I’m so honored that the Center for Arab American Philanthropy has chosen me for their series “Arab Americans Who Care,” wherein they state they “can’t wait to see what waves Stephanie Abraham makes next!” Alhamdililah!!! Check out their generous feature, “Stephanie Abraham and a Passion for Helping Others.” (Also pasted below.)
I first learned about Mumia Abu Jamal in 1998 when I was a student transferring from Pasadena City College to UCLA. At that time, the movement to free him was gaining steam, particularly on college campuses and I took it on wholeheartedly. I marched in protests in LA, San Francisco and Philly, shouting, “Brick by brick, wall by wall, we gonna free Mumia Abu Jamal.” I did an internship with a nonprofit wherein to communicate the urgency of his situation, we organized a national day of art on September 11th (two years before the Twin Towers fell) entitled “Mumia 911.” Inspired by his writings and those of other former Panthers like Assata, I focused my World Arts & Cultures degree on the links between social justice movements and art.
At that time, his case was an example of how people get railroaded by the state and sentenced to death with unfair trials — especially Black, poor people. It still is. Now, it’s also an example of how the state denies prisoners medicine and medical care.
Originally, Prison Radio asked me to write the script for this PSA–but then they asked me to read it as well! How could I refuse? I needed to communicate how dire the situation is, but I hardly recognize myself with such a serious tone.
Mumia continues to publish and to speak out as a voice of the voiceless. The movement to free him has taken some hits, but we’re still fighting for his life and freedom. Join us.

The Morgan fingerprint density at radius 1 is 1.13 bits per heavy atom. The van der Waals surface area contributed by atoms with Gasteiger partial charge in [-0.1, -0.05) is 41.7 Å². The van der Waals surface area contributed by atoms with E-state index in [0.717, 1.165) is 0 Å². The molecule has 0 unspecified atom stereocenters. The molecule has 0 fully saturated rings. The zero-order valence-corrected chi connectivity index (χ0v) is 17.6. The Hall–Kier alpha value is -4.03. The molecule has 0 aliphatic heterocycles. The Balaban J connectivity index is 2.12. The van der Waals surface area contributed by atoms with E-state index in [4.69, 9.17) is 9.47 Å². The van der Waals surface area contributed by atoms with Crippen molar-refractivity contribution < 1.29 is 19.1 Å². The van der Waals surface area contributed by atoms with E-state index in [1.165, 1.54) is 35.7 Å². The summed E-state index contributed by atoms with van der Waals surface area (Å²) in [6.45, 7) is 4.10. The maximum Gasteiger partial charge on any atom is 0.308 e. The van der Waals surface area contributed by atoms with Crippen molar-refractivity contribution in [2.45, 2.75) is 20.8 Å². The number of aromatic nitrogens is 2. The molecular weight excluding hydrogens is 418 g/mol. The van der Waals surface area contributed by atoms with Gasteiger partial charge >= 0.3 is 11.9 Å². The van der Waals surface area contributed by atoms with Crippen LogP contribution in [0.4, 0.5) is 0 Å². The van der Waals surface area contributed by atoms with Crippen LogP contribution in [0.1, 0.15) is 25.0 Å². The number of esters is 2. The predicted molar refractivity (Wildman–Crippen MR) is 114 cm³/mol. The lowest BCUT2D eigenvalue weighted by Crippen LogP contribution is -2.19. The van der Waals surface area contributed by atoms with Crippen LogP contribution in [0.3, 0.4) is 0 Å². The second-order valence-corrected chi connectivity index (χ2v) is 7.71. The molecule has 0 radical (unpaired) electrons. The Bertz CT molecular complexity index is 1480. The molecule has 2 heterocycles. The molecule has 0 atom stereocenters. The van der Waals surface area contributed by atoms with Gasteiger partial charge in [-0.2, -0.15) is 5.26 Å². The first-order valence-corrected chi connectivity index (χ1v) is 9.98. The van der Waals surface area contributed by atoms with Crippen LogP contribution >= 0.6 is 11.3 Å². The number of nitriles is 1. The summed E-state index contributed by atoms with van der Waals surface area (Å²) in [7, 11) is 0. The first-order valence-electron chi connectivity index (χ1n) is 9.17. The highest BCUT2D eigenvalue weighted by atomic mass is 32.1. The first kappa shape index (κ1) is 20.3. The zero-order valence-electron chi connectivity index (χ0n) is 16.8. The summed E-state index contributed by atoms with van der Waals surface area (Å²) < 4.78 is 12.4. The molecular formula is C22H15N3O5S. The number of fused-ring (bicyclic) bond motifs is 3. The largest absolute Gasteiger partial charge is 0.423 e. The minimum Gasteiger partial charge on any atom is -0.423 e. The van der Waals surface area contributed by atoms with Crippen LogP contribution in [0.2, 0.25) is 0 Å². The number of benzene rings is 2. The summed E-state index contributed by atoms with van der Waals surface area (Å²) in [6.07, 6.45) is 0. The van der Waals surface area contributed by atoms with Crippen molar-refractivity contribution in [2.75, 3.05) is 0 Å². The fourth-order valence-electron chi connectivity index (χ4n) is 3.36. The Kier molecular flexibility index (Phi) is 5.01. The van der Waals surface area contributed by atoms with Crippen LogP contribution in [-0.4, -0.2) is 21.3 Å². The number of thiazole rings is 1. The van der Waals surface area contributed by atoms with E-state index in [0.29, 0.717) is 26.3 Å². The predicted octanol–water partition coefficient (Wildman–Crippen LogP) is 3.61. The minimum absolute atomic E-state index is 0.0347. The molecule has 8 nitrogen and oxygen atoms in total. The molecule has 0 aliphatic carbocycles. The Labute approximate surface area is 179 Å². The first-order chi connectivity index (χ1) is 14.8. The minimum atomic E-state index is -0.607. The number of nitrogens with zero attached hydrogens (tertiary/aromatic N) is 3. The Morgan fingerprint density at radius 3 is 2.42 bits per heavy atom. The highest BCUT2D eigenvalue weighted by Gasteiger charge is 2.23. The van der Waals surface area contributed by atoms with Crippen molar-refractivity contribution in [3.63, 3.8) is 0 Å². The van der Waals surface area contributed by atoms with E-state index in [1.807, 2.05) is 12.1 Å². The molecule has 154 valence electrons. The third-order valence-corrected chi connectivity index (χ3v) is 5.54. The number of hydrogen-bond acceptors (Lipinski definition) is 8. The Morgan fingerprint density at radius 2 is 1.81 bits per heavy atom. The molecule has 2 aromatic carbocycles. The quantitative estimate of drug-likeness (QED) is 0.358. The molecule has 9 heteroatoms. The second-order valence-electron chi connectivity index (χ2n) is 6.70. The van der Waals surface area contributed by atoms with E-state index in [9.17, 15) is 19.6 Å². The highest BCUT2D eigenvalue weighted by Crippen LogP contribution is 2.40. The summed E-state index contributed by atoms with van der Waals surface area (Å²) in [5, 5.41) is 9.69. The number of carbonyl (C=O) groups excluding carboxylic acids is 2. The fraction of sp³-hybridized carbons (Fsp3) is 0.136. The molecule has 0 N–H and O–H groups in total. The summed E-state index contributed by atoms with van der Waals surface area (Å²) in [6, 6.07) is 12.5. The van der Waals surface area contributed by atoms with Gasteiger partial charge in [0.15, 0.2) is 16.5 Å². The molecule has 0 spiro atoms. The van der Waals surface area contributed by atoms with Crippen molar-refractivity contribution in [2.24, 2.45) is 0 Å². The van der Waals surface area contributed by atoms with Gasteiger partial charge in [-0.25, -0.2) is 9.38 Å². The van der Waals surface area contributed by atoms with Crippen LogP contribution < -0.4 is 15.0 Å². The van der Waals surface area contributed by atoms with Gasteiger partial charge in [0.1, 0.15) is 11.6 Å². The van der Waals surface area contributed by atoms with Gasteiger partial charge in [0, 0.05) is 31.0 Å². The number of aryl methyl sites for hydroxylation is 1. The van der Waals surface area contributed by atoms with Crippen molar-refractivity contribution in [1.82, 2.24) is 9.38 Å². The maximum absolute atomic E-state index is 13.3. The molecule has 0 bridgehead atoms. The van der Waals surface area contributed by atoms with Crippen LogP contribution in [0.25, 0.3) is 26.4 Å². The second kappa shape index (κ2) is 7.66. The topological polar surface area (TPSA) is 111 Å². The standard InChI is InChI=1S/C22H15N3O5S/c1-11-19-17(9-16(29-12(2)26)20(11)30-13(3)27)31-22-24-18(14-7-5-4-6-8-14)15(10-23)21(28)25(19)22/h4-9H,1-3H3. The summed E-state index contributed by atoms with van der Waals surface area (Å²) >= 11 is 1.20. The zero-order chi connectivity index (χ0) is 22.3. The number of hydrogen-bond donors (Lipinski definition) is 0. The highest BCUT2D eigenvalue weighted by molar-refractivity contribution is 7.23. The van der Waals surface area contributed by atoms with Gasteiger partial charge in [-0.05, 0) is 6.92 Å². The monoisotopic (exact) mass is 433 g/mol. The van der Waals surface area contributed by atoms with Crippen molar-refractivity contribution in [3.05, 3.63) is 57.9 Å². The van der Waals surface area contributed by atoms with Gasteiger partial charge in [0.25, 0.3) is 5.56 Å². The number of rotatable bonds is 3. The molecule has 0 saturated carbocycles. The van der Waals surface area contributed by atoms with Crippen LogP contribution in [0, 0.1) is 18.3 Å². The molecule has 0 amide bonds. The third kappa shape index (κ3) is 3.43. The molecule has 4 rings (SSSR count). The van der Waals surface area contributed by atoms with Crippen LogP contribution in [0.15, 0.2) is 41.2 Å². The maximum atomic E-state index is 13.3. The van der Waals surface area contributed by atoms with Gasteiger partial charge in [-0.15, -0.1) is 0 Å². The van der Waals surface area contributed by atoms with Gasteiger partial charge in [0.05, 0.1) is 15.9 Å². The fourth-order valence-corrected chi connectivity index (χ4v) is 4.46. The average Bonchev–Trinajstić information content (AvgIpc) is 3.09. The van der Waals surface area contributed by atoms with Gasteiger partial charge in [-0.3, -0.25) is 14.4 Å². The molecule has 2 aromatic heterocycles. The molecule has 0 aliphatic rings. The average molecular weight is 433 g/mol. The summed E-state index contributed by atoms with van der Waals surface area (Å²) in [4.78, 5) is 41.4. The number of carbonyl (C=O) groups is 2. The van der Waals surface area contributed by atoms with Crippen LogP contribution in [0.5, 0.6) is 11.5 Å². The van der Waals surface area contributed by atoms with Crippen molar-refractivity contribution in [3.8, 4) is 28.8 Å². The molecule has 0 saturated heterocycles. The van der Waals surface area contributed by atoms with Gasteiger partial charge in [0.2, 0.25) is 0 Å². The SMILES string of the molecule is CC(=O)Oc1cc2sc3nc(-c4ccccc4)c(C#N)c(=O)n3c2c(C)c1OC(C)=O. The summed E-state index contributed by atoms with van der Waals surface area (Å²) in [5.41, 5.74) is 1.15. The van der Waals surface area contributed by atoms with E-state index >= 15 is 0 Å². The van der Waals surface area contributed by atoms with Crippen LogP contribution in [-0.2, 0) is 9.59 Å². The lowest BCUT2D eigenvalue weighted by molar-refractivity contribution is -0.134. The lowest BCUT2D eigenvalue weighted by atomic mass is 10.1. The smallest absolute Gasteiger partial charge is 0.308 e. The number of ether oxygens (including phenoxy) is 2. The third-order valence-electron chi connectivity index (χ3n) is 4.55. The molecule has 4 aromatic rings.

Print is ALIVE! The feminist magazine Make/shift is only available in print, so to read my review of the titles below, double click here: make/shift–Palestine
Make/shift creates and documents contemporary feminist culture and action by publishing journalism, critical analysis, and visual and text art. I had the great pleasure of founding the magazine along with its two co-editors and co-publishers back in 2006. Here’s to celebrating its 18th issue!
This essay was published by Medium: The Development Set. To read it on their site, click here.
To read the article on Bitch, click here.
The beautiful and challenging new film Mustang looks at the lengths that people will go to crush female independence and sexuality, and the varied responses young women can have in the face of strangling sexism and male domination. It’s notable that the film, which takes place in Turkey with a Turkish cast, is France’s official entry to the Academy Awards—the director, Deniz Gamze Ergüven, is Turkish and French.
Mustang’s story is told through the eyes of Lale (Günes Sensoy), the youngest of five orphaned sisters who are being raised by their grandmother in a small Turkish town. Lale is only nine years old, but is wise enough to see injustice and sassy enough to renounce it. The film opens with her as narrator saying, “It’s like everything changed in the blink of an eye. One moment we were fine, then everything turned to shit.” (more…)